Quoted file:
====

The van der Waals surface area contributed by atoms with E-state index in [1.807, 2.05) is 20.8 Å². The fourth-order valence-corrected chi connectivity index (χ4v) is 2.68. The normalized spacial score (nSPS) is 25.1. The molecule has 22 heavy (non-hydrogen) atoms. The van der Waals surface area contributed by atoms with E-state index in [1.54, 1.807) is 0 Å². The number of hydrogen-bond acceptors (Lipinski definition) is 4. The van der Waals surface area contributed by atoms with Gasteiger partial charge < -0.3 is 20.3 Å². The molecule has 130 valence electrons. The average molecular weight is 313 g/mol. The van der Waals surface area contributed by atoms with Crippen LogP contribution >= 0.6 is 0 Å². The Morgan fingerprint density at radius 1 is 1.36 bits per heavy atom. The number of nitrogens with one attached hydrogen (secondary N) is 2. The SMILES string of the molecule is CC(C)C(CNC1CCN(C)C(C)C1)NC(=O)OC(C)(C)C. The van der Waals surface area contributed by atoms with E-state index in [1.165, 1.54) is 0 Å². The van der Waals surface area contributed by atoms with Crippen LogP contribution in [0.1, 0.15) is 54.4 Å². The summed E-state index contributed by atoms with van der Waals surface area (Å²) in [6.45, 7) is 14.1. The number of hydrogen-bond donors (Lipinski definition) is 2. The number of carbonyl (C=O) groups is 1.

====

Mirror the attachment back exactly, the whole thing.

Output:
The van der Waals surface area contributed by atoms with E-state index in [1.807, 2.05) is 20.8 Å². The fourth-order valence-corrected chi connectivity index (χ4v) is 2.68. The normalized spacial score (nSPS) is 25.1. The molecule has 22 heavy (non-hydrogen) atoms. The van der Waals surface area contributed by atoms with E-state index in [1.54, 1.807) is 0 Å². The number of hydrogen-bond acceptors (Lipinski definition) is 4. The van der Waals surface area contributed by atoms with Gasteiger partial charge < -0.3 is 20.3 Å². The molecule has 130 valence electrons. The average molecular weight is 313 g/mol. The van der Waals surface area contributed by atoms with Crippen LogP contribution >= 0.6 is 0 Å². The Morgan fingerprint density at radius 1 is 1.36 bits per heavy atom. The number of nitrogens with one attached hydrogen (secondary N) is 2. The SMILES string of the molecule is CC(C)C(CNC1CCN(C)C(C)C1)NC(=O)OC(C)(C)C. The van der Waals surface area contributed by atoms with E-state index in [1.165, 1.54) is 0 Å². The van der Waals surface area contributed by atoms with Crippen LogP contribution in [0.1, 0.15) is 54.4 Å². The summed E-state index contributed by atoms with van der Waals surface area (Å²) in [6.45, 7) is 14.1. The number of hydrogen-bond donors (Lipinski definition) is 2. The number of carbonyl (C=O) groups is 1.